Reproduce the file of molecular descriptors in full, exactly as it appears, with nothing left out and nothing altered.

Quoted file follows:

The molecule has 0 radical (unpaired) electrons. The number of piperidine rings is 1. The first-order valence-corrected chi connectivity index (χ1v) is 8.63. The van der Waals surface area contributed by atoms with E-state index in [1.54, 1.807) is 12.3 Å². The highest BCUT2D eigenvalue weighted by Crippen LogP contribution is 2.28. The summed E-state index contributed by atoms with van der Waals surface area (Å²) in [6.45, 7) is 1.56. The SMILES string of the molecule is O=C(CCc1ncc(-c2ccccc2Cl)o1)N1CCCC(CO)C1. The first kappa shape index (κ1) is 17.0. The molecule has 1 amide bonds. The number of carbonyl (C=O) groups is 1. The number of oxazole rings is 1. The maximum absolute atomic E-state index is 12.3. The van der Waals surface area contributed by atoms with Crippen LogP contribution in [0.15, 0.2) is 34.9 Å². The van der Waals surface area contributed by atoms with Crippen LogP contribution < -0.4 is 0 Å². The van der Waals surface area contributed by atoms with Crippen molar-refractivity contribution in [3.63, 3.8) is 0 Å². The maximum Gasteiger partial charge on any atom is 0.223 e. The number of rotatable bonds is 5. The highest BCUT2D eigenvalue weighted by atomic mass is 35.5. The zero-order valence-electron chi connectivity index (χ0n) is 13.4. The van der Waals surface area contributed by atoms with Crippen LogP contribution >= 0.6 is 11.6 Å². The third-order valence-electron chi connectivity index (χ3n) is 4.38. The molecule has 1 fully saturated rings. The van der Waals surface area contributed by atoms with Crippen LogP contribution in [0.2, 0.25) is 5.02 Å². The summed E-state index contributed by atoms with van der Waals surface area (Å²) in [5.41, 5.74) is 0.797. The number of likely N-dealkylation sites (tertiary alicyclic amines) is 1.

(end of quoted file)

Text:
The molecule has 0 radical (unpaired) electrons. The number of piperidine rings is 1. The first-order valence-corrected chi connectivity index (χ1v) is 8.63. The van der Waals surface area contributed by atoms with E-state index in [1.54, 1.807) is 12.3 Å². The highest BCUT2D eigenvalue weighted by Crippen LogP contribution is 2.28. The summed E-state index contributed by atoms with van der Waals surface area (Å²) in [6.45, 7) is 1.56. The SMILES string of the molecule is O=C(CCc1ncc(-c2ccccc2Cl)o1)N1CCCC(CO)C1. The first kappa shape index (κ1) is 17.0. The molecule has 1 amide bonds. The number of carbonyl (C=O) groups is 1. The number of oxazole rings is 1. The maximum absolute atomic E-state index is 12.3. The van der Waals surface area contributed by atoms with Crippen LogP contribution in [0.15, 0.2) is 34.9 Å². The van der Waals surface area contributed by atoms with Crippen LogP contribution < -0.4 is 0 Å². The van der Waals surface area contributed by atoms with Crippen molar-refractivity contribution in [3.63, 3.8) is 0 Å². The maximum Gasteiger partial charge on any atom is 0.223 e. The number of rotatable bonds is 5. The highest BCUT2D eigenvalue weighted by atomic mass is 35.5. The zero-order valence-electron chi connectivity index (χ0n) is 13.4. The van der Waals surface area contributed by atoms with Crippen LogP contribution >= 0.6 is 11.6 Å². The third-order valence-electron chi connectivity index (χ3n) is 4.38. The molecule has 1 fully saturated rings. The van der Waals surface area contributed by atoms with Crippen LogP contribution in [0.2, 0.25) is 5.02 Å². The summed E-state index contributed by atoms with van der Waals surface area (Å²) in [5.41, 5.74) is 0.797. The number of likely N-dealkylation sites (tertiary alicyclic amines) is 1.